This wasn’t just so you could see the names on the side of the tape, in fact the tape won’t stretch or collapse under its own weight when store in this position.

So store your tapes like you would in a video store, upright and vertical.

This way the tape will not have gravity trying to squish the tape down and affect the playback of the tape.

Temperature (Too Hot or Too Cold)

Video tapes do not like heat or extreme cold.

Heat or direct sunshine will damage the tapes if not melt them. Do not store them anywhere near windows, or in an attic as an attic can experience both extreme heat and cold.

Extreme cold can make the tapes brittle and crack, so again an attic is the worst place to store tapes, same with a storage unit that is not climate controlled.

Humidity / Moisture

Water of any sort is no friend of your video tapes.

Extremely humid environments can also damage your tapes and possibly lead to mold building up on them.

If you live in a humid climate, or have your tapes stored in a musty basement then be sure to keep a de-humidifier running 24×7, or re-locate your tapes to a better room in the house.

There are plastic cases made specifically for VHS tapes that will reduce the amount of moisture that will affect your tapes. This is a good idea if you have some tapes that you just cannot afford to get damaged.

You also want to keep your tapes away from any plumbing that may leak or spray on the tapes if a pipe burst, so again careful of where you place them in your basement.

Plastic tote storage bins can help protect from any water in-case you had a minor flood or sprung a leak, just make sure to store your tapes vertically and using padding or packing material to ensure they stay upright and vertical.

Magnets / Speakers

Since the magnetic material on the tapes is what stores the video for you, its important to not store the tapes near anything magnenic.

The most likely culprit of something magnetic that could damage your tapes is shelf speakers for your TV or stereo system.

Inside those speakers are magnets which is what helps create the sound for the speakers, but will also ruin your video tapes.

How Long Will Your Video Tapes Last?

Based on everything I’ve mentioned, and depending on how well you stored your tapes they should be playable for 10-25 years, but quality of playback is definitely getting worse every day.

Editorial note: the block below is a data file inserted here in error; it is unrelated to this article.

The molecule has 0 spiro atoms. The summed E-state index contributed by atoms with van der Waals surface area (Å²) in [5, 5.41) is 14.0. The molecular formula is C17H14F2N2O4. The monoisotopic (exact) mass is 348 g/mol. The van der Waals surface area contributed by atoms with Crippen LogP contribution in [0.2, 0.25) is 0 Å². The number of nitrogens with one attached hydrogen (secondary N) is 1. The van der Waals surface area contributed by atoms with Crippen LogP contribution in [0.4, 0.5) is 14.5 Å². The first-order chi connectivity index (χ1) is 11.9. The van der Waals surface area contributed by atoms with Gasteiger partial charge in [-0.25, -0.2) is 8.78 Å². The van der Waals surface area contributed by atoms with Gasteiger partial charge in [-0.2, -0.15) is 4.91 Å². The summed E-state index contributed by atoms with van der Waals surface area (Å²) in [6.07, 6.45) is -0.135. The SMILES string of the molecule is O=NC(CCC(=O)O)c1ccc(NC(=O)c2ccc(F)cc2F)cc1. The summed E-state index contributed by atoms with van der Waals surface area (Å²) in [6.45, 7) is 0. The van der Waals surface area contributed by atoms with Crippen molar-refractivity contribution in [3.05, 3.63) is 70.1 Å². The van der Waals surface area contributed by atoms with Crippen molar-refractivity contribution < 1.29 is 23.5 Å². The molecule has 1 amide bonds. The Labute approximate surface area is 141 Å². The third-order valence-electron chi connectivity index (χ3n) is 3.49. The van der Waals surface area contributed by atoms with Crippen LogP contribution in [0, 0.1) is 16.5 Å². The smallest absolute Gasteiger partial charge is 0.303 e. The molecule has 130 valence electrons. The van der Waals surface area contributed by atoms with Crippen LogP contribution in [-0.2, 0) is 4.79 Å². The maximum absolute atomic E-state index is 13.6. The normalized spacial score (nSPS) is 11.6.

You could ruin a perfect good video tape in under a year if you stored it poorly.

And no video or audio tape is excluded from decay, even digital formats like MiniDV or Digital8 are all stored on magnetic material that will degrade over time.

This is why is SO incredibly important for you to transfer your home video tapes to a digital format. The reason I say “home” video tapes is because of that copyright warning at the beginning of any “movie” or professional tape that you bought that says its illegal to make a copy. But that’s your choice.

How to Transfer Your Video Tapes?

If you still have a working VCR (in the case of VHS tapes) or camcorder (in the case of camcorder tapes like Hi8, Video8, etc) then chances are you need a simple USB video capture device like this one from Amazon to transfer your own tapes.

If you are not a do-it-yourself kind of person then you can pay someone to transfer them for you. I suggest going local if you can find a service so there’s no chance of your precious memories getting lost during shipping or wind up with Tom Hanks on an island like in the movie “Castaway”.

There are plenty of online options too like Legacybox where they will send you a box to put your video tapes in, you label everything and mail it to Legacybox and they will take care of the video conversion for you.

Action Items: Do This Now!

  • Store your tapes properly: upright , vertical, away from heat, sunlight, extreme cold, and moistue.
  • Start transferring your video tapes – now! Even if you tapes are degrading at a slower pace than you expected, finding a good clean working VCR or camcorder to transfer them with is getting harder for sure!

If you don’t have a working VCR to play your tapes back with check out our article on Can You Still Buy A VCR Player?

Hint: yes you can they are easy to find, same thing with legacy camcorders as well.

Bob Hennessey

Bob Hennessey has been an avid videographer for several decades. Having shot video in just about every tape-based format from Video 8 , Hi 8, Digital 8 and Mini DV I am more than familiar with how to transfer video tapes to digital formats.